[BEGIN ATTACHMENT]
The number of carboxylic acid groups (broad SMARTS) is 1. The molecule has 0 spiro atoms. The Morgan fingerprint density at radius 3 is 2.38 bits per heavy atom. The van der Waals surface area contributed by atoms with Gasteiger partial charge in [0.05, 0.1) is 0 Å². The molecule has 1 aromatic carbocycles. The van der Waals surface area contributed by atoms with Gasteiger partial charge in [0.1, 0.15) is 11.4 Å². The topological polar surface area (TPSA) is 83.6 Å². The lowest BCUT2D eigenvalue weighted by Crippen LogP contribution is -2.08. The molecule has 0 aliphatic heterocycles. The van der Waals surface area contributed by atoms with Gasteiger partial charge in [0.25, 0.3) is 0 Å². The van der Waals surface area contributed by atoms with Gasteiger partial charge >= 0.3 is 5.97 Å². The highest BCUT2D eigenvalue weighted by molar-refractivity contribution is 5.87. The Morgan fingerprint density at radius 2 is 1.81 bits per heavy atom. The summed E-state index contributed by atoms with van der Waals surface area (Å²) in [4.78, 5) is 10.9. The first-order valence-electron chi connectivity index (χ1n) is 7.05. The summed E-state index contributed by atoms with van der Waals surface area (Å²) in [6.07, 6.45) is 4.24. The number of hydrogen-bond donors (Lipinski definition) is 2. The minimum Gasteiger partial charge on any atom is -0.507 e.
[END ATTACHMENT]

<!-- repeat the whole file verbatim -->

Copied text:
The number of carboxylic acid groups (broad SMARTS) is 1. The molecule has 0 spiro atoms. The Morgan fingerprint density at radius 3 is 2.38 bits per heavy atom. The van der Waals surface area contributed by atoms with Gasteiger partial charge in [0.05, 0.1) is 0 Å². The molecule has 1 aromatic carbocycles. The van der Waals surface area contributed by atoms with Gasteiger partial charge in [0.1, 0.15) is 11.4 Å². The topological polar surface area (TPSA) is 83.6 Å². The lowest BCUT2D eigenvalue weighted by Crippen LogP contribution is -2.08. The molecule has 0 aliphatic heterocycles. The van der Waals surface area contributed by atoms with Gasteiger partial charge in [0.25, 0.3) is 0 Å². The van der Waals surface area contributed by atoms with Gasteiger partial charge >= 0.3 is 5.97 Å². The highest BCUT2D eigenvalue weighted by molar-refractivity contribution is 5.87. The Morgan fingerprint density at radius 2 is 1.81 bits per heavy atom. The summed E-state index contributed by atoms with van der Waals surface area (Å²) in [4.78, 5) is 10.9. The first-order valence-electron chi connectivity index (χ1n) is 7.05. The summed E-state index contributed by atoms with van der Waals surface area (Å²) in [6.07, 6.45) is 4.24. The number of hydrogen-bond donors (Lipinski definition) is 2. The minimum Gasteiger partial charge on any atom is -0.507 e.